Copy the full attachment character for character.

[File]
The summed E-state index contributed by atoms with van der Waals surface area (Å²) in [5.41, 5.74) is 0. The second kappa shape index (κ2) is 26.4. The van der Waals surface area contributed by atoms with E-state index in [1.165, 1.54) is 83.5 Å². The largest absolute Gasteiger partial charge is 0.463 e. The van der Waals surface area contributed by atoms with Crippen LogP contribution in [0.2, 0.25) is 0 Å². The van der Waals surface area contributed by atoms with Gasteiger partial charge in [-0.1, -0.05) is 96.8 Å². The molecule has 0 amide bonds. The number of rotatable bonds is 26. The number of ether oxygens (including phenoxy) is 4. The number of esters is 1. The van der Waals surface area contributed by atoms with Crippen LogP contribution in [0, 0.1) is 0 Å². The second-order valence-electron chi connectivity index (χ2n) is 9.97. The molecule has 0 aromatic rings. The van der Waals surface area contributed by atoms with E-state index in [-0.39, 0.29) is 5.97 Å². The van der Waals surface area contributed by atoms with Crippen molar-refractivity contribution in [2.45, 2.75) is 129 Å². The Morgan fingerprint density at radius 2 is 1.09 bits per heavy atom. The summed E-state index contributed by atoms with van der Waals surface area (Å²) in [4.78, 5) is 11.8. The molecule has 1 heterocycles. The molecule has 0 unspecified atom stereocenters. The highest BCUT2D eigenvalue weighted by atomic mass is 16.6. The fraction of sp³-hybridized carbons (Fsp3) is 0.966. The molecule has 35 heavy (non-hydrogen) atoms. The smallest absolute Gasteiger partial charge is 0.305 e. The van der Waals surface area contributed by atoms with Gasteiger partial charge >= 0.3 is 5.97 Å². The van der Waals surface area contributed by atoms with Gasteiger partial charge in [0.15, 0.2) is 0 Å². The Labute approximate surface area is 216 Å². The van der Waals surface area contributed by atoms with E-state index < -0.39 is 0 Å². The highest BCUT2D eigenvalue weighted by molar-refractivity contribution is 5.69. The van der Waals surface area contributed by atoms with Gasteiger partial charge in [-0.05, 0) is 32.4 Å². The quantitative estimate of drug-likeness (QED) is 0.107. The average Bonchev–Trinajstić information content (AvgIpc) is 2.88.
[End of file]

The summed E-state index contributed by atoms with van der Waals surface area (Å²) in [5.41, 5.74) is 0. The second kappa shape index (κ2) is 26.4. The van der Waals surface area contributed by atoms with E-state index in [1.165, 1.54) is 83.5 Å². The largest absolute Gasteiger partial charge is 0.463 e. The van der Waals surface area contributed by atoms with Crippen LogP contribution in [0.2, 0.25) is 0 Å². The van der Waals surface area contributed by atoms with Gasteiger partial charge in [-0.1, -0.05) is 96.8 Å². The molecule has 0 amide bonds. The number of rotatable bonds is 26. The number of ether oxygens (including phenoxy) is 4. The number of esters is 1. The van der Waals surface area contributed by atoms with Crippen LogP contribution in [0, 0.1) is 0 Å². The second-order valence-electron chi connectivity index (χ2n) is 9.97. The molecule has 0 aromatic rings. The van der Waals surface area contributed by atoms with E-state index in [-0.39, 0.29) is 5.97 Å². The van der Waals surface area contributed by atoms with Crippen molar-refractivity contribution in [2.45, 2.75) is 129 Å². The Morgan fingerprint density at radius 2 is 1.09 bits per heavy atom. The summed E-state index contributed by atoms with van der Waals surface area (Å²) in [4.78, 5) is 11.8. The molecule has 1 heterocycles. The molecule has 0 unspecified atom stereocenters. The highest BCUT2D eigenvalue weighted by atomic mass is 16.6. The fraction of sp³-hybridized carbons (Fsp3) is 0.966. The molecule has 35 heavy (non-hydrogen) atoms. The smallest absolute Gasteiger partial charge is 0.305 e. The van der Waals surface area contributed by atoms with Gasteiger partial charge >= 0.3 is 5.97 Å². The van der Waals surface area contributed by atoms with Gasteiger partial charge in [0.15, 0.2) is 0 Å². The Labute approximate surface area is 216 Å². The van der Waals surface area contributed by atoms with E-state index < -0.39 is 0 Å². The highest BCUT2D eigenvalue weighted by molar-refractivity contribution is 5.69. The van der Waals surface area contributed by atoms with Gasteiger partial charge in [-0.05, 0) is 32.4 Å². The quantitative estimate of drug-likeness (QED) is 0.107. The average Bonchev–Trinajstić information content (AvgIpc) is 2.88.